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Type 2 diabetes mellitus, inflammation, nigella sativa, oxidative stress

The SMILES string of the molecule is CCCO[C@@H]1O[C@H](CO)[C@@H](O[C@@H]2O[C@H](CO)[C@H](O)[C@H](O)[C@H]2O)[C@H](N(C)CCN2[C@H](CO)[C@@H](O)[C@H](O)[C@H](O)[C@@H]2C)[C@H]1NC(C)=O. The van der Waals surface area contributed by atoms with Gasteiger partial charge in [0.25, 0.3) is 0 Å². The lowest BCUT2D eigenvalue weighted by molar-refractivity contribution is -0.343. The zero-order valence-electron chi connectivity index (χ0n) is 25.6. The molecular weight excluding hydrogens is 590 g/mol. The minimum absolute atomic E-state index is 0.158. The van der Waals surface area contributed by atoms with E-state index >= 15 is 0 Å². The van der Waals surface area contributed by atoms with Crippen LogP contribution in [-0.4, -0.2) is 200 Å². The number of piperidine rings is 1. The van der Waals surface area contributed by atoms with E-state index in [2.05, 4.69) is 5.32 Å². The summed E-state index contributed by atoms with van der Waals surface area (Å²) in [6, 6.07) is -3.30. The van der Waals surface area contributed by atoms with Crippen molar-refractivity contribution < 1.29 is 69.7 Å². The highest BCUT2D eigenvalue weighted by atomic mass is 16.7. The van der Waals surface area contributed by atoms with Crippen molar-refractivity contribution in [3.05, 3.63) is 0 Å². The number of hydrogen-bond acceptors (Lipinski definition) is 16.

Objectives: Diabetes mellitus (DM) is the most common chronic disease and a challenging global health problem. Inflammation plays a key role in the pathogenesis of DM. The experimental studies have shown that Nigella sativa (N. sativa) oil extract is a potential anti-inflammatory and anti-oxidant substance. The present study was conducted to evaluate the anti-inflammatory and antioxidant effects of N. sativa among adults diagnosed with type 2 diabetes (T2D). Methods: A double-blind placebo controlled trial was designed. A total of 43 participants were assigned into either intervention (N=23) or control (N=20) conditions. The intervention group received 500 mg N. sativa capsules twice a day, while control group received identical amounts of placebo capsules twice a day for 8 weeks. Dietary intake, physical activity, anthropometric indices, and fasting blood samples were measured at baseline and one week post-intervention. Results: Findings revealed significant reductions in malondialdehyde (MDA) and nitric oxide (NO) within the intervention condition, although between-group analysis did not show any significant changes neither for MAD nor NO. Besides, within- and between-group analyses did not show any significant differences pre- and post-intervention for interleukin 1β (IL-1β), tumor necrosis factor-α (TNF-α), superoxide dismutase (SOD), and catalase (CAT). Conclusions: The current study revealed favorable effects for N. sativa oil extract in reducing MDA and NO among people with T2D. However, future research is needed to establish potential anti-inflammatory and anti-oxidative responses of N. sativa in diabetes.